Good product sounds contribute to a positive overall impression of a product's quality. Sounds from products must be designed and should not simply be an incidental ‘waste product’. 

By Torben Holm Pedersen

"Product sounds" are sounds from products not intended for sound reproduction. In this context, the phrase "optimal product sounds" is used, since "sound quality" is used mostly in contexts involving reproduced sound, such as that from loudspeakers and telephones.

Good product sounds should be aligned with the expectations to a product. They should be harmonised with its quality and function, and may also support brand value. Good product sounds are not an absolute; rather, they depend both on the product and the expectations of the customer or user.

Product sounds should be a signal of good product quality. Optimal product sounds can improve customer satisfaction — and safety, in some cases — and contribute to increased sales. In a competitive market, good product sounds can be a means of differentiating a product from those of competitors.

The meaning of product sounds

Often, sound design is about minimising noise. In many cases, less noise is attractive, while in other cases, a reduction in sound levels can actually cause customers to become less satisfied. This may be the case with (e.g.) vacuum cleaners and leaf blowers, where customers associate noise with effectiveness to some extent. In such a case, the solution may be to design a sound that is perceived as "effective".

In other cases, sound is desirable because it gives information about the product's status and functionality. A perfect example of this is the sound of a car door being slammed shut. This sound is optimised to communicate that "the door is solid, it protects you, it closes tightly and is high-quality, and it is now closed securely". Car manufacturers put particular care into this sound, since it is an important first impression of a car.

Product sounds can also be used to support a brand. A classic example is the sound of a Harley-Davidson motorcycle. The sound is protected as a trademark in some countries, as part of the product's design.

In the contexts of fizzy drinks and perfumes, work is also put into optimising the sound these products make when opened in order to create the right expectations in the user.

Optimising product sounds

Optimising product sounds has to do with perceived product quality, as measured by subjective ratings of the product's auditory qualities in relation to the product's desired qualities, as perceived by the user.

If the manufacturer is conscious of product sounds, initial optimisations are often performed using less systematic ratings, produced by the developers themselves. There are risks involved in this: First, it cannot be taken for granted that the developers represent the users' or customers' perceptions; second, there is some inherent bias arising from the developers' knowledge of the product and their expectations of any improvements they have made.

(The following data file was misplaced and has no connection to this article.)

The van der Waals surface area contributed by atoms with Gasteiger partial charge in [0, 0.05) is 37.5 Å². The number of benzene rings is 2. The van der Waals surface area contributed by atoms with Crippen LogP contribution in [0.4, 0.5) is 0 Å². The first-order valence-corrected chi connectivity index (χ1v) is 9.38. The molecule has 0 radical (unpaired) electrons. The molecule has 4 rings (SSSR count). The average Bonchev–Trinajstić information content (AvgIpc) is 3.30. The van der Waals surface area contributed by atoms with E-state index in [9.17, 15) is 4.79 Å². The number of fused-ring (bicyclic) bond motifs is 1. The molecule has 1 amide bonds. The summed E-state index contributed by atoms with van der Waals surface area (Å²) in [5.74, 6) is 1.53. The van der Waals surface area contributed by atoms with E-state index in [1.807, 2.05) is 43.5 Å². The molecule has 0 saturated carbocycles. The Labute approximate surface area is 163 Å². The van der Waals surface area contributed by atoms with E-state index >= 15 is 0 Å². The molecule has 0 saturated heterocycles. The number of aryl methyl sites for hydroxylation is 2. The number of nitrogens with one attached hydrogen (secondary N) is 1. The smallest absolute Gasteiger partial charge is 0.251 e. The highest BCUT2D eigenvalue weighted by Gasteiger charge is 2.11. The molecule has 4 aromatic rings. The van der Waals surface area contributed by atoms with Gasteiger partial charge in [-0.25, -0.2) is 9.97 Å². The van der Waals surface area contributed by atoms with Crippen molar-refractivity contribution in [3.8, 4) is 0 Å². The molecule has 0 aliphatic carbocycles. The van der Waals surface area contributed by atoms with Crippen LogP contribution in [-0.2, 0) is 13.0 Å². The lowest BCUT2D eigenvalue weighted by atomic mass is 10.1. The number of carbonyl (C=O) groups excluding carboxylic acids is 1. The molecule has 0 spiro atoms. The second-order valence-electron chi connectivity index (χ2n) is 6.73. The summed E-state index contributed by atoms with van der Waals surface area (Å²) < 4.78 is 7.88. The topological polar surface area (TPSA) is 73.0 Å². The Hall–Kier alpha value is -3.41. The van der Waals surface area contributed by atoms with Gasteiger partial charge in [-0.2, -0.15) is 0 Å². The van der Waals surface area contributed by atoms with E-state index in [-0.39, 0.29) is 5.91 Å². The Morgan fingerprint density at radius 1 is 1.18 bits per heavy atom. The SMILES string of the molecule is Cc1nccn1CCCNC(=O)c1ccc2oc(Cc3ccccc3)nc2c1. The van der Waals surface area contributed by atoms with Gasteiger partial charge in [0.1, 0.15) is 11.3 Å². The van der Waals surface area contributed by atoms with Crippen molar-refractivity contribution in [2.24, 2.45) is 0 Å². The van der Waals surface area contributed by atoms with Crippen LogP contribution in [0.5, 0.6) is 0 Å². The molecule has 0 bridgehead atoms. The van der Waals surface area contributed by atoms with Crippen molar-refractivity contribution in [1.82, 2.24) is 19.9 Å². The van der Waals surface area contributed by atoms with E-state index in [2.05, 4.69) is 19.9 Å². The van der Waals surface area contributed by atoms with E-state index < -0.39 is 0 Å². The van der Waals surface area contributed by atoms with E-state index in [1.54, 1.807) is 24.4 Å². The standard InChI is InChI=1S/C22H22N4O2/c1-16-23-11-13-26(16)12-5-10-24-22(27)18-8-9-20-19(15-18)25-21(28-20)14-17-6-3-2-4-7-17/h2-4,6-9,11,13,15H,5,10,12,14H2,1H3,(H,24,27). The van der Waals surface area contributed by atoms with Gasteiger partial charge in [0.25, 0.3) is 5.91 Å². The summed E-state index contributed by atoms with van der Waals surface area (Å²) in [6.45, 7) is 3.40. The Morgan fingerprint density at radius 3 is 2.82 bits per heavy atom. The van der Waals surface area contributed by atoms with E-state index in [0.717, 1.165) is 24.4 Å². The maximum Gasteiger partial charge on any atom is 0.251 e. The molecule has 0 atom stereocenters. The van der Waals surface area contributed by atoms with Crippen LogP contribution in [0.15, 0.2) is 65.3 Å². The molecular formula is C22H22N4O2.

Obtaining relevant product sound ratings requires including users from the product's target audience. This should be performed as a blind test, in which the sounds are rated in a random order.

Iterative process for product sound optimisation
Figure 1: Iterative process for product sound optimisation.

Optimising product sounds is often an iterative process, as illustrated in Figure 1. The process starts with the product's physical sounds (to the left), possibly in several versions. The sounds are rated by a panel of listeners (uppermost red path), and the results show the characteristics that are preferred or most appropriate for the product. Physical measurements of sound characteristics may be taken simultaneously (the black path).

By comparing physical measurements with the results of the listening test, it is possible to develop an impression of which physical parameters affect the perception of the sounds, and how those parameters can be adjusted to achieve the desired product sounds. This can be simulated by editing the existing sounds (lowermost green path) for a new listening test. Alternatively, the product can be modified in accordance with the results (lowermost blue path). If necessary, this process may be repeated several times in a single development cycle. Audible signals for the blind as an example Often, there are a variety of considerations to take into account when optimising sounds. One example is the optimisation audible traffic signals for the blind. 

The well-known beeps made by traffic signals at intersections often annoy those who live nearby. For this reason, the Danish Road Directorate asked FORCE Technology's SenseLab team to investigate the possibility of developing other, less annoying sounds that can still be clearly heard by the blind; and which can easily be located in space, making it possible for the blind to orientate them-selves using the sounds.

Listening test with a blind person
Listening test with a blind person. Audible signals were presented from different directions, with a calibrated background sound of traffic noise.

SenseLab performed sound tests with both blind and seeing individuals, who rated the sounds on how annoying they were, how audible they were, and how easily they could be used for orientation.

The project included a redesign of the audible signal to take advantage of technological advances in the new signal boxes. The results using the new signals showed improved product sound based on all of the parameters mentioned. This compelling improvement in the audible signals led to a change in road regulations to allow use of the new signals.

Audible traffic signals for the blind
Figure 2: Audible traffic signals for the blind (distance between vertical lines is 2
ms). The 'winners' were various click sounds that have since been written into
the road regulations.